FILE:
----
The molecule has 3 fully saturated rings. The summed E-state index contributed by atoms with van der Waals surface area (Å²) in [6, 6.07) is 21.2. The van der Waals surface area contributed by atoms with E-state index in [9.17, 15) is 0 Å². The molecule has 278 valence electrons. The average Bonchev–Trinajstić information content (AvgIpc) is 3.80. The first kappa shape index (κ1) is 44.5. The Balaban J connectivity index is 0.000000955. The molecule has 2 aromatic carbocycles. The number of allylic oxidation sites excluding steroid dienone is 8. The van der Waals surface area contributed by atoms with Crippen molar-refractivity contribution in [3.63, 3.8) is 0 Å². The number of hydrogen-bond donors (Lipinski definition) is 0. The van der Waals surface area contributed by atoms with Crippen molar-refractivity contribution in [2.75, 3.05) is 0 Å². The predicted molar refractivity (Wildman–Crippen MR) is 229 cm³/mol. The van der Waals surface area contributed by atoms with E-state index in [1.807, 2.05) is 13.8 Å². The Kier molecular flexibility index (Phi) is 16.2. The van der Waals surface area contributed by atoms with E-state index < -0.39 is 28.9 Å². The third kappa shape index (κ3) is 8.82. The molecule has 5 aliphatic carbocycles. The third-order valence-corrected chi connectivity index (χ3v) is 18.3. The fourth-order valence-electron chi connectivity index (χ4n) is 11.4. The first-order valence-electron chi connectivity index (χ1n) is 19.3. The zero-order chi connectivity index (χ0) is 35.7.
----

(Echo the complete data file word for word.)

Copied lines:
The molecule has 3 fully saturated rings. The summed E-state index contributed by atoms with van der Waals surface area (Å²) in [6, 6.07) is 21.2. The van der Waals surface area contributed by atoms with E-state index in [9.17, 15) is 0 Å². The molecule has 278 valence electrons. The average Bonchev–Trinajstić information content (AvgIpc) is 3.80. The first kappa shape index (κ1) is 44.5. The Balaban J connectivity index is 0.000000955. The molecule has 2 aromatic carbocycles. The number of allylic oxidation sites excluding steroid dienone is 8. The van der Waals surface area contributed by atoms with Crippen molar-refractivity contribution in [3.63, 3.8) is 0 Å². The number of hydrogen-bond donors (Lipinski definition) is 0. The van der Waals surface area contributed by atoms with Crippen molar-refractivity contribution in [2.75, 3.05) is 0 Å². The predicted molar refractivity (Wildman–Crippen MR) is 229 cm³/mol. The van der Waals surface area contributed by atoms with E-state index in [1.807, 2.05) is 13.8 Å². The Kier molecular flexibility index (Phi) is 16.2. The van der Waals surface area contributed by atoms with E-state index < -0.39 is 28.9 Å². The third kappa shape index (κ3) is 8.82. The molecule has 5 aliphatic carbocycles. The third-order valence-corrected chi connectivity index (χ3v) is 18.3. The fourth-order valence-electron chi connectivity index (χ4n) is 11.4. The first-order valence-electron chi connectivity index (χ1n) is 19.3. The zero-order chi connectivity index (χ0) is 35.7.